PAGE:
Album Reviews

Kaiser Chiefs – The Future Is Medieval

(Fiction) UK release date: 27 June 2011

Kaiser Chiefs - The Future Is Medieval The music industry might well be in a state of paralysis when it comes to releasing records, but this doesn’t necessarily mean the interest isn’t there. Whilst the money’s scarce and while most acts sink or swim on the basis of their first album, on the other side of the coin we’re prompted with more music blogs than ever before, high ticket sales, a renewed interest in merchandise, &C.

Any old cynic would jibe that Kaiser Chiefs‘ unique means of releasing a record – they offered “fans” the chance to select their own track listings and buy their own version of the album two weeks ahead of release date – isn’t a savvy response to the internet pirates, that the actual purpose of the scheme (fans pay for 20 tracks, create their own tracklist, most popular songs make up the fully-released record) is a desperate attempt to renew interest in a band who sound more dated than a BNP conference speech.

The songs making up The Future Is Medieval can hardly be picked apart from older numbers in the group’s back catalogue; the premise of choosing which tracks feature might sound interesting and interactive but it’s a façade, a blocking device to prevent people from acknowledging the lack of quality in the songs themselves. Not even Radiohead could get away with this. The most important strength of an album, the asset that makes it a more enjoyable experience than what a pick ‘n’ choose MP3 generation opt for, is its coherence, its natural flow. Fans are choosing their favourite songs and the album is cobbled together at the time of asking – any chance of getting the KaiserChiefs’ first coherent, well-structured album is thrown right into the fire.

It begins well, however. Little Shocks’ short, sharp bursts of guitar offer something a little different. But the majority of what follows is drawn-out and lacking in purpose. Choruses sound forced, particularly on Dead Or In Serious Trouble and Long Way From Celebrating. Occasional experimental dabbling occurs during Man On Mars’ psych-rock, sedated feel and Starts With Nothing’s bold attempt at pop music – more Pet Shop Boys than circa-2005’s Britpop rejuvenation. But at 13 tracks long and with no centrepiece, no adjoining theme, no recurring elements, it is a half-arsed throwing together of songs, joining arms to provide a 50-minute-long spell of drudgery.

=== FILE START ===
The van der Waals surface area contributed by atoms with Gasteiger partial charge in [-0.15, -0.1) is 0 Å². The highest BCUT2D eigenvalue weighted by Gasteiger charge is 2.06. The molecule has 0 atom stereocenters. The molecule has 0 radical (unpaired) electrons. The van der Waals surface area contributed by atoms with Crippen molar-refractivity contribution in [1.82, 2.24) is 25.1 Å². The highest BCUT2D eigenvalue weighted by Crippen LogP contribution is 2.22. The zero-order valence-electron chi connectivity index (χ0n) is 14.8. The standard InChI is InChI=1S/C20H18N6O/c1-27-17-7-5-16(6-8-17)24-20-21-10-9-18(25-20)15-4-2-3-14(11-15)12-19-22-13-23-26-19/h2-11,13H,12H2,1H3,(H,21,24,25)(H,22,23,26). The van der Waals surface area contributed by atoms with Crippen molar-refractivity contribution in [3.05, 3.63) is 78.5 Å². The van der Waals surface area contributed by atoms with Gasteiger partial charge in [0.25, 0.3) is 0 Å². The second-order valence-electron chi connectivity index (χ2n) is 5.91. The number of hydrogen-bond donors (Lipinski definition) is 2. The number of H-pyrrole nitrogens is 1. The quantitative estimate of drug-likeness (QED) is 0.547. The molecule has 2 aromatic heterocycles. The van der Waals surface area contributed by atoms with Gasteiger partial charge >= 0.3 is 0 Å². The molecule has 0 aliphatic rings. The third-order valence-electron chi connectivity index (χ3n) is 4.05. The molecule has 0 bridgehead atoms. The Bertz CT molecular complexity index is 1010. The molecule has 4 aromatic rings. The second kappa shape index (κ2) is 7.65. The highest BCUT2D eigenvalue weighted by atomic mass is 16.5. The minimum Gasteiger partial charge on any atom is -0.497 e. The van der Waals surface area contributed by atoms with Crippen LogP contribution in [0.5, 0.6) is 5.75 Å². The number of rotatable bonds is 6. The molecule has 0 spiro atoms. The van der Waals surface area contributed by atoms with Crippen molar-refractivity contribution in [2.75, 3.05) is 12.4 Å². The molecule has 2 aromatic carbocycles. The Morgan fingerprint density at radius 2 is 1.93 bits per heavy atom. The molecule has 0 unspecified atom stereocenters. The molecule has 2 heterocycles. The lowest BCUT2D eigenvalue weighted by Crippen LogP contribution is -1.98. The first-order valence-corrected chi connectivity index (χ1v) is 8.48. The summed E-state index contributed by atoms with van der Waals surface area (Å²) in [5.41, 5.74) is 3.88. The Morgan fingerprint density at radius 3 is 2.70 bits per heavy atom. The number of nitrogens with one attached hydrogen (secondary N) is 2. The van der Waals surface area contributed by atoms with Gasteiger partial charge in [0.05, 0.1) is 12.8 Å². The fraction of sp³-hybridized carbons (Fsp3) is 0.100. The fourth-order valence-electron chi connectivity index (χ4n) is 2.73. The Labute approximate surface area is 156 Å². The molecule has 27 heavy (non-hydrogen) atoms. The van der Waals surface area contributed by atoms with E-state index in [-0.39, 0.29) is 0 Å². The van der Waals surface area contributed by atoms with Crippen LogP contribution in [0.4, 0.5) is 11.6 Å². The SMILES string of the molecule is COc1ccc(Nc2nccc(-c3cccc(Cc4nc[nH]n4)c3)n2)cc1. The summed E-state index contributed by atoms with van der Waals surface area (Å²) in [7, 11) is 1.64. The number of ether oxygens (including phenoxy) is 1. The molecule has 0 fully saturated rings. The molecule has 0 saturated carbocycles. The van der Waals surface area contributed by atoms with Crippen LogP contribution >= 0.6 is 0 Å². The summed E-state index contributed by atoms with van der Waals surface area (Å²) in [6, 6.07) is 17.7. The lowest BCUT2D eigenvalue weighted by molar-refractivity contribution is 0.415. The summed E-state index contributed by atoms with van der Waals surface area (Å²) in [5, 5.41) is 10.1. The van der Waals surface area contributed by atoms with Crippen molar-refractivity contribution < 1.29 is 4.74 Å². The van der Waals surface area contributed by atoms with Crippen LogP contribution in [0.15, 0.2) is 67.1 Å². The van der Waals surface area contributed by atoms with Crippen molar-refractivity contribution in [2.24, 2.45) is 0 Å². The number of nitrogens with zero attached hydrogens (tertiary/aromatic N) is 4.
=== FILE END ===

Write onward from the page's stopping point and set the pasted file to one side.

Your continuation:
Ricky Wilson and co. might have sensed an opportunity, and in some quarters at the very least the fan-choice scheme raised eyebrows and a scrupulous debate between converts and cynics. But here’s the core problem. Observing the band’s 2011 Glastonbury set, you notice that for each new song played within the set, there is barely a tap of thefeet. This might not seem unusual for a record barely at walking stage but the album has been released in such a way that the vast majority of potential listeners don’t know what’s going on and aren’t even aware of a new album being shelved in the shops. Choosing a tracklist is the kind of passionate experience bands can end up splitting up over. Kaiser Chiefs have made the process into some sort of poll, resembling a social networking group rather than a record company meeting. Props for trying something different, but this doesn’t boost the purpose of an album; it ends up harming it.

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More on Kaiser Chiefs
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Kaiser Chiefs – Stay Together
Kaiser Chiefs – Education, Education, Education & War
Kaiser Chiefs – The Future Is Medieval
Kaiser Chiefs – Off With Their Heads